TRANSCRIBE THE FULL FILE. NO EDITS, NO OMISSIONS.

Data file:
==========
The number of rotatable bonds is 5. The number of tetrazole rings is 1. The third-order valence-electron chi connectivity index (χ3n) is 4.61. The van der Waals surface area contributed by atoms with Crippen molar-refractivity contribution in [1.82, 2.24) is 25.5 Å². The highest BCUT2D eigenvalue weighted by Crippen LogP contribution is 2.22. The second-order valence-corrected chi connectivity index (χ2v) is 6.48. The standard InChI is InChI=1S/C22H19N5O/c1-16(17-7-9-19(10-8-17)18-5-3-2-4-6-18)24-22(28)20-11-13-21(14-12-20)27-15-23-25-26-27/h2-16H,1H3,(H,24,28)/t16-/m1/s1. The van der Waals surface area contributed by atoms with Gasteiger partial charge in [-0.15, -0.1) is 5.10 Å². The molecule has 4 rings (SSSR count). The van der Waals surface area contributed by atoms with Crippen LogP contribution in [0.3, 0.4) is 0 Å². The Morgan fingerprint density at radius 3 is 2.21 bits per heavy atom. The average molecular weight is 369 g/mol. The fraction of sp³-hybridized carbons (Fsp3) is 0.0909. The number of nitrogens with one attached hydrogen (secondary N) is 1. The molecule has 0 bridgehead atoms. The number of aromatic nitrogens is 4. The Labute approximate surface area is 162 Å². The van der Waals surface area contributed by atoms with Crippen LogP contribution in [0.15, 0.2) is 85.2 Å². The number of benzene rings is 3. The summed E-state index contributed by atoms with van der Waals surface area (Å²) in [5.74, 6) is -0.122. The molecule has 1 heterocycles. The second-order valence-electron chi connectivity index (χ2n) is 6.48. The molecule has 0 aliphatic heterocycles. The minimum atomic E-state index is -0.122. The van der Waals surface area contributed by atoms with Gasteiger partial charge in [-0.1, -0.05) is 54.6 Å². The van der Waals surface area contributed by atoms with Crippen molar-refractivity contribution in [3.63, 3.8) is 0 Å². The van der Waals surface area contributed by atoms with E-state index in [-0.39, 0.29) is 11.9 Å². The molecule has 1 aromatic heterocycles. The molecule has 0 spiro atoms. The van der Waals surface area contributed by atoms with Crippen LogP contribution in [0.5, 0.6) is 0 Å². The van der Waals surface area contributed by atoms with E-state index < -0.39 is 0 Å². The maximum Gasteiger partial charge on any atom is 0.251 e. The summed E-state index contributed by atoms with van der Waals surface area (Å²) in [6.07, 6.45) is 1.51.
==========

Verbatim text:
The number of rotatable bonds is 5. The number of tetrazole rings is 1. The third-order valence-electron chi connectivity index (χ3n) is 4.61. The van der Waals surface area contributed by atoms with Crippen molar-refractivity contribution in [1.82, 2.24) is 25.5 Å². The highest BCUT2D eigenvalue weighted by Crippen LogP contribution is 2.22. The second-order valence-corrected chi connectivity index (χ2v) is 6.48. The standard InChI is InChI=1S/C22H19N5O/c1-16(17-7-9-19(10-8-17)18-5-3-2-4-6-18)24-22(28)20-11-13-21(14-12-20)27-15-23-25-26-27/h2-16H,1H3,(H,24,28)/t16-/m1/s1. The van der Waals surface area contributed by atoms with Gasteiger partial charge in [-0.15, -0.1) is 5.10 Å². The molecule has 4 rings (SSSR count). The van der Waals surface area contributed by atoms with Crippen LogP contribution in [0.3, 0.4) is 0 Å². The Morgan fingerprint density at radius 3 is 2.21 bits per heavy atom. The average molecular weight is 369 g/mol. The fraction of sp³-hybridized carbons (Fsp3) is 0.0909. The number of nitrogens with one attached hydrogen (secondary N) is 1. The molecule has 0 bridgehead atoms. The number of aromatic nitrogens is 4. The Labute approximate surface area is 162 Å². The van der Waals surface area contributed by atoms with Crippen LogP contribution in [0.15, 0.2) is 85.2 Å². The number of benzene rings is 3. The summed E-state index contributed by atoms with van der Waals surface area (Å²) in [5.74, 6) is -0.122. The molecule has 1 heterocycles. The second-order valence-electron chi connectivity index (χ2n) is 6.48. The molecule has 0 aliphatic heterocycles. The minimum atomic E-state index is -0.122. The van der Waals surface area contributed by atoms with Gasteiger partial charge in [-0.1, -0.05) is 54.6 Å². The van der Waals surface area contributed by atoms with Crippen molar-refractivity contribution in [3.63, 3.8) is 0 Å². The van der Waals surface area contributed by atoms with E-state index in [-0.39, 0.29) is 11.9 Å². The molecule has 1 aromatic heterocycles. The molecule has 0 spiro atoms. The van der Waals surface area contributed by atoms with Crippen LogP contribution in [0.5, 0.6) is 0 Å². The van der Waals surface area contributed by atoms with E-state index < -0.39 is 0 Å². The maximum Gasteiger partial charge on any atom is 0.251 e. The summed E-state index contributed by atoms with van der Waals surface area (Å²) in [6.07, 6.45) is 1.51.